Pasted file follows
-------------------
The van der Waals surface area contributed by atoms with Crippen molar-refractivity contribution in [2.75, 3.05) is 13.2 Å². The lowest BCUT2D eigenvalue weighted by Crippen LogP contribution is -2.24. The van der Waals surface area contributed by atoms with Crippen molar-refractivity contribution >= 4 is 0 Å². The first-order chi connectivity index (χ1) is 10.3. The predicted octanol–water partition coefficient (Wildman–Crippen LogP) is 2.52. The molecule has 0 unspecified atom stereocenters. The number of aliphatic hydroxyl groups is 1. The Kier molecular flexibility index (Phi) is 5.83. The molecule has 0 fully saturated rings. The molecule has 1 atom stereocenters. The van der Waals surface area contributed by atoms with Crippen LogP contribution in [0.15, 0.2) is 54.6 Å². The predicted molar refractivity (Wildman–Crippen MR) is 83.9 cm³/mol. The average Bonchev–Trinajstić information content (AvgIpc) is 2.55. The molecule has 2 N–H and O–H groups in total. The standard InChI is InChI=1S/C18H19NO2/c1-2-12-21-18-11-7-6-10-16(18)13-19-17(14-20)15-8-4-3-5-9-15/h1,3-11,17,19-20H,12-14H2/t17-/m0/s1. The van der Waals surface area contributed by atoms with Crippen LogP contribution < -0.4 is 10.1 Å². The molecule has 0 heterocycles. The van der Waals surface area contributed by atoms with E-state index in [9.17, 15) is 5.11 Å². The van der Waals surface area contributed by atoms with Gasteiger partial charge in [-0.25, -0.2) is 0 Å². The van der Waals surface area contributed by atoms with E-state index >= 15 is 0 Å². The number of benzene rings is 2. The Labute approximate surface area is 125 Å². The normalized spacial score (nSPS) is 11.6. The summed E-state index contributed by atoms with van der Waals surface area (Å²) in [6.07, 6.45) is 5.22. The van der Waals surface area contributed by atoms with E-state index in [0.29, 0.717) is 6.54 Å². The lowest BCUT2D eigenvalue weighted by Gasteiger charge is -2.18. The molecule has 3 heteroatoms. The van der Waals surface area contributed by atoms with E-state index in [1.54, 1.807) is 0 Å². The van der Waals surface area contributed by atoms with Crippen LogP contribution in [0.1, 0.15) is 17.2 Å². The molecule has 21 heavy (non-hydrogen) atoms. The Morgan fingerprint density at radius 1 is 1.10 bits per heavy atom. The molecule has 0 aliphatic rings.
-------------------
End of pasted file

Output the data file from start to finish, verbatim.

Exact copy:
The van der Waals surface area contributed by atoms with Crippen molar-refractivity contribution in [2.75, 3.05) is 13.2 Å². The lowest BCUT2D eigenvalue weighted by Crippen LogP contribution is -2.24. The van der Waals surface area contributed by atoms with Crippen molar-refractivity contribution >= 4 is 0 Å². The first-order chi connectivity index (χ1) is 10.3. The predicted octanol–water partition coefficient (Wildman–Crippen LogP) is 2.52. The molecule has 0 unspecified atom stereocenters. The number of aliphatic hydroxyl groups is 1. The Kier molecular flexibility index (Phi) is 5.83. The molecule has 0 fully saturated rings. The molecule has 1 atom stereocenters. The van der Waals surface area contributed by atoms with Crippen LogP contribution in [0.15, 0.2) is 54.6 Å². The predicted molar refractivity (Wildman–Crippen MR) is 83.9 cm³/mol. The average Bonchev–Trinajstić information content (AvgIpc) is 2.55. The molecule has 2 N–H and O–H groups in total. The standard InChI is InChI=1S/C18H19NO2/c1-2-12-21-18-11-7-6-10-16(18)13-19-17(14-20)15-8-4-3-5-9-15/h1,3-11,17,19-20H,12-14H2/t17-/m0/s1. The van der Waals surface area contributed by atoms with Crippen LogP contribution < -0.4 is 10.1 Å². The molecule has 0 heterocycles. The van der Waals surface area contributed by atoms with E-state index in [9.17, 15) is 5.11 Å². The van der Waals surface area contributed by atoms with Gasteiger partial charge in [-0.25, -0.2) is 0 Å². The van der Waals surface area contributed by atoms with E-state index >= 15 is 0 Å². The number of benzene rings is 2. The Labute approximate surface area is 125 Å². The normalized spacial score (nSPS) is 11.6. The summed E-state index contributed by atoms with van der Waals surface area (Å²) in [6.07, 6.45) is 5.22. The van der Waals surface area contributed by atoms with E-state index in [0.29, 0.717) is 6.54 Å². The lowest BCUT2D eigenvalue weighted by Gasteiger charge is -2.18. The molecule has 3 heteroatoms. The van der Waals surface area contributed by atoms with E-state index in [1.54, 1.807) is 0 Å². The van der Waals surface area contributed by atoms with Crippen LogP contribution in [0.1, 0.15) is 17.2 Å². The molecule has 21 heavy (non-hydrogen) atoms. The Morgan fingerprint density at radius 1 is 1.10 bits per heavy atom. The molecule has 0 aliphatic rings.